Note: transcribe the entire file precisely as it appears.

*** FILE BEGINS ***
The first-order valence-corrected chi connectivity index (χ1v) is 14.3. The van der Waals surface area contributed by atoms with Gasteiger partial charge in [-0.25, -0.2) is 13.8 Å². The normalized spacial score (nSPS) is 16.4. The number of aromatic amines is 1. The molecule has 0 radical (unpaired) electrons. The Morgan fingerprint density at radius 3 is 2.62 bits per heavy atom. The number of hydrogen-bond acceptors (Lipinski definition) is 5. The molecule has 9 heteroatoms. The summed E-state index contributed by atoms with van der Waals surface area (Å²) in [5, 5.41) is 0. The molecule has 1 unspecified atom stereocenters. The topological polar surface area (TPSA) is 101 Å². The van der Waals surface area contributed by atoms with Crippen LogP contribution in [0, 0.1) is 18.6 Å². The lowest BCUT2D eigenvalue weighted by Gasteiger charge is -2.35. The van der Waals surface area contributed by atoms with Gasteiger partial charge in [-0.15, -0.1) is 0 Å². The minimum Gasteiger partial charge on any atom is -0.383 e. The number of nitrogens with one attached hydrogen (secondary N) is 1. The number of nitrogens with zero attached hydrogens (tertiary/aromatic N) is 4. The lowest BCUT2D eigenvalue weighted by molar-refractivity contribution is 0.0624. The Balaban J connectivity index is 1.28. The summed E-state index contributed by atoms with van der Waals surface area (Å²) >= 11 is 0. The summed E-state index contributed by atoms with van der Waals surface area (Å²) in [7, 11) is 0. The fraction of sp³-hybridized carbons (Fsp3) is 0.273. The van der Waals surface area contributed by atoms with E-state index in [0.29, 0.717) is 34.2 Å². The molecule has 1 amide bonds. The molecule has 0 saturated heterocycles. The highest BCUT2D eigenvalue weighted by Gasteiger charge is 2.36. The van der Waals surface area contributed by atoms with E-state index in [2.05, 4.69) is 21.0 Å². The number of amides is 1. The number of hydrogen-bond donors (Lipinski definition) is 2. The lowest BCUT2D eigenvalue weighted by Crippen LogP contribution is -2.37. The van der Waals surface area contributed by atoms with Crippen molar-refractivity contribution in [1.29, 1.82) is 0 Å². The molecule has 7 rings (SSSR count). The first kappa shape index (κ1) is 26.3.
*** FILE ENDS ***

The first-order valence-corrected chi connectivity index (χ1v) is 14.3. The van der Waals surface area contributed by atoms with Gasteiger partial charge in [-0.25, -0.2) is 13.8 Å². The normalized spacial score (nSPS) is 16.4. The number of aromatic amines is 1. The molecule has 0 radical (unpaired) electrons. The Morgan fingerprint density at radius 3 is 2.62 bits per heavy atom. The number of hydrogen-bond acceptors (Lipinski definition) is 5. The molecule has 9 heteroatoms. The summed E-state index contributed by atoms with van der Waals surface area (Å²) in [5, 5.41) is 0. The molecule has 1 unspecified atom stereocenters. The topological polar surface area (TPSA) is 101 Å². The van der Waals surface area contributed by atoms with Crippen LogP contribution in [0, 0.1) is 18.6 Å². The lowest BCUT2D eigenvalue weighted by Gasteiger charge is -2.35. The van der Waals surface area contributed by atoms with Gasteiger partial charge in [-0.15, -0.1) is 0 Å². The minimum Gasteiger partial charge on any atom is -0.383 e. The number of nitrogens with one attached hydrogen (secondary N) is 1. The number of nitrogens with zero attached hydrogens (tertiary/aromatic N) is 4. The lowest BCUT2D eigenvalue weighted by molar-refractivity contribution is 0.0624. The Balaban J connectivity index is 1.28. The summed E-state index contributed by atoms with van der Waals surface area (Å²) >= 11 is 0. The summed E-state index contributed by atoms with van der Waals surface area (Å²) in [7, 11) is 0. The fraction of sp³-hybridized carbons (Fsp3) is 0.273. The van der Waals surface area contributed by atoms with E-state index in [0.29, 0.717) is 34.2 Å². The molecule has 1 amide bonds. The molecule has 0 saturated heterocycles. The highest BCUT2D eigenvalue weighted by Gasteiger charge is 2.36. The van der Waals surface area contributed by atoms with E-state index in [2.05, 4.69) is 21.0 Å². The number of amides is 1. The number of hydrogen-bond donors (Lipinski definition) is 2. The lowest BCUT2D eigenvalue weighted by Crippen LogP contribution is -2.37. The van der Waals surface area contributed by atoms with Crippen molar-refractivity contribution in [1.29, 1.82) is 0 Å². The molecule has 7 rings (SSSR count). The first kappa shape index (κ1) is 26.3.